With the warm weather I’ve been hearing about LOTS of really hot outlier temperatures being reported from car thermometers; and their owners wondering why they’re so different from official temperature reports. To clarify, let’s look first at how the official temperatures are measured.

There are four general guidelines for accurately measuring air temperatures.
- The thermometer must be outside of direct sunlight., otherwise you are measuring the sun’s intense shortwave energy and not the air temperature.
- It should also be in a well ventilated environment that’s representative of surrounding air, not in an enclosed area.
- Official temperatures are taken at about 5 feet above a natural surface and not a heat-retaining surface like concrete or asphalt. There can be as much as a 25 degree difference between air right above the ground and that at 5 feet.

- And measurements should also be far enough away from other heat emitting sources like walls and vehicles as to not be biased.

Conversely, the thermometers on most cars violate just about every one of the above guidelines. They are usually located under the front grillwork or adjacent body panel, only a foot or two above the highway or parking lot. Especially when a car has been sitting it is measuring the air heated by the parking surface plus any residual heat being given off by the vehicle itself. Even when a car is moving the temperature readings are upwardly biased by the heat given off by the roadway and the vehicle. It’s been my experience that car outside temperatures at startup on a warm day can be more than 10 degrees to toasty, and even while they seem generally to be at least 5 degrees too warm.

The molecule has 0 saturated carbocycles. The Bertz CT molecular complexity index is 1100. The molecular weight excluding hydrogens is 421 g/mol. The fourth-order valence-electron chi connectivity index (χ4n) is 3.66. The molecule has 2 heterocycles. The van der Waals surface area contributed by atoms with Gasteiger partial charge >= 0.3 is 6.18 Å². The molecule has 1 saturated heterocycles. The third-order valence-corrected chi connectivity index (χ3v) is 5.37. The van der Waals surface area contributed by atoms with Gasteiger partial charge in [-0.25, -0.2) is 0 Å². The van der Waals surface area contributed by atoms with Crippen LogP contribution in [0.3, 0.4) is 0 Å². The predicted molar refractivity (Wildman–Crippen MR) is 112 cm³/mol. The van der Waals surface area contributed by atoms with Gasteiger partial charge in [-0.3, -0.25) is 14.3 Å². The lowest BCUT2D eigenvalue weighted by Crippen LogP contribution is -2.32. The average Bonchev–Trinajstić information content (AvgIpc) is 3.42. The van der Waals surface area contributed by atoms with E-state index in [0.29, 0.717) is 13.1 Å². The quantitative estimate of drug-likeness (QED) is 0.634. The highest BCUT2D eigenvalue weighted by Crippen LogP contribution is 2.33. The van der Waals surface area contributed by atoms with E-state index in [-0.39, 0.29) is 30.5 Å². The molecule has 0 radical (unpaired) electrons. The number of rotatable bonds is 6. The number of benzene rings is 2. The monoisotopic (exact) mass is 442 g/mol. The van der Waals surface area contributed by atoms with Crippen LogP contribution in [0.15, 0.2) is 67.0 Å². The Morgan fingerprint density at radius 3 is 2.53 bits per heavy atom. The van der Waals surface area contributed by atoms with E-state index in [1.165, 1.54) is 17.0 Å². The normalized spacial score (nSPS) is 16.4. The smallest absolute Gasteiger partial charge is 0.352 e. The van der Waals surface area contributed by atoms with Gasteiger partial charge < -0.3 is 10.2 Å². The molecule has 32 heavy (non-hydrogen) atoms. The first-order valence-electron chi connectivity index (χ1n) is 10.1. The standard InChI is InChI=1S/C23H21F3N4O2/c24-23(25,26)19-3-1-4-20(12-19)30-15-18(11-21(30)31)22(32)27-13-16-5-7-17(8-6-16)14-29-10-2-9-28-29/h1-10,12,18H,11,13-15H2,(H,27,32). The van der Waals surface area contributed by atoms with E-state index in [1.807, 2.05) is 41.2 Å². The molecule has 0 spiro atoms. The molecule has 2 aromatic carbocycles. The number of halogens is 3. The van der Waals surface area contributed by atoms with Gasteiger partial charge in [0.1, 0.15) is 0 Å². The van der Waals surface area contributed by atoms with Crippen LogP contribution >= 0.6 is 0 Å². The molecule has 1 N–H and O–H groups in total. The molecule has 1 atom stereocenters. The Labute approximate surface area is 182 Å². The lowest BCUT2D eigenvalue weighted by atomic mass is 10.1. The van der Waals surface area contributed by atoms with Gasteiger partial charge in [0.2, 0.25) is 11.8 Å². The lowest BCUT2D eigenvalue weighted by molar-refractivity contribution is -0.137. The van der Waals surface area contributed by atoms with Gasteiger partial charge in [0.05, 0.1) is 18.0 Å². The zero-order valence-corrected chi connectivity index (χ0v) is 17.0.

Similarly, the readings from locations like bank thermometers and some backyard thermometers don’t do a good job of accurately capturing the air temperature for some of the same reasons.

So when you next start up your car and see a dashboard outside temperature reading of 120° you can take solace in the fact that it’s probably only 105°!

Jan Null, CCM
Golden Gate Weather Services

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California April Weather and Rainfall Season Summary

April was generally wetter than normal across California, except south of the Tehachapi's; while there were above normal temps near the coast and cooler readings inland.  See California Key City Climatology.

The seasonal rainfall continues to be mostly well above normal through the end of April, especially in the important Northern and Central Sierra Nevada watersheds. See California Rainfall Season to Date  and


The California Precipitation Snapshot has also been updated. 

Jan Null, CCM
Golden Gate Weather Services
jnull@ggweather.com